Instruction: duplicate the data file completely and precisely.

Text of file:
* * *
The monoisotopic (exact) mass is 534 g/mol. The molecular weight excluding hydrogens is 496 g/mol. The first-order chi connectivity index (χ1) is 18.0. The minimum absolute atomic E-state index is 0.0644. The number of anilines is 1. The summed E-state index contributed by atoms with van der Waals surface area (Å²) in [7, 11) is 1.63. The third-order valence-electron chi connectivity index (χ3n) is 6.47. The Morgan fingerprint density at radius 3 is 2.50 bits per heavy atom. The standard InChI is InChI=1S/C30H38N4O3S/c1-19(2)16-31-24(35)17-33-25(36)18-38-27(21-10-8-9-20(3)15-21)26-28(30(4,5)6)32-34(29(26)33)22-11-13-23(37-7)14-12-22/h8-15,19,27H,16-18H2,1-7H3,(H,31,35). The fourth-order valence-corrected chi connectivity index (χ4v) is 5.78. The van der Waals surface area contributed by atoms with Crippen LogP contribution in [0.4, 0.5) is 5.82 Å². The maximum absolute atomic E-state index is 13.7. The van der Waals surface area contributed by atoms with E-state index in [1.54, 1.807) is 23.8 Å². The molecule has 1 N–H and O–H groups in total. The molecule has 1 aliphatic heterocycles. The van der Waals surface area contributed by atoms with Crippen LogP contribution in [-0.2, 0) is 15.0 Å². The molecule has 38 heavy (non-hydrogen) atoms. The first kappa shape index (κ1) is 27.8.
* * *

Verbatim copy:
The monoisotopic (exact) mass is 534 g/mol. The molecular weight excluding hydrogens is 496 g/mol. The first-order chi connectivity index (χ1) is 18.0. The minimum absolute atomic E-state index is 0.0644. The number of anilines is 1. The summed E-state index contributed by atoms with van der Waals surface area (Å²) in [7, 11) is 1.63. The third-order valence-electron chi connectivity index (χ3n) is 6.47. The Morgan fingerprint density at radius 3 is 2.50 bits per heavy atom. The standard InChI is InChI=1S/C30H38N4O3S/c1-19(2)16-31-24(35)17-33-25(36)18-38-27(21-10-8-9-20(3)15-21)26-28(30(4,5)6)32-34(29(26)33)22-11-13-23(37-7)14-12-22/h8-15,19,27H,16-18H2,1-7H3,(H,31,35). The fourth-order valence-corrected chi connectivity index (χ4v) is 5.78. The van der Waals surface area contributed by atoms with Crippen LogP contribution in [0.4, 0.5) is 5.82 Å². The maximum absolute atomic E-state index is 13.7. The van der Waals surface area contributed by atoms with E-state index in [1.54, 1.807) is 23.8 Å². The molecule has 1 N–H and O–H groups in total. The molecule has 1 aliphatic heterocycles. The van der Waals surface area contributed by atoms with Crippen LogP contribution in [-0.2, 0) is 15.0 Å². The molecule has 38 heavy (non-hydrogen) atoms. The first kappa shape index (κ1) is 27.8.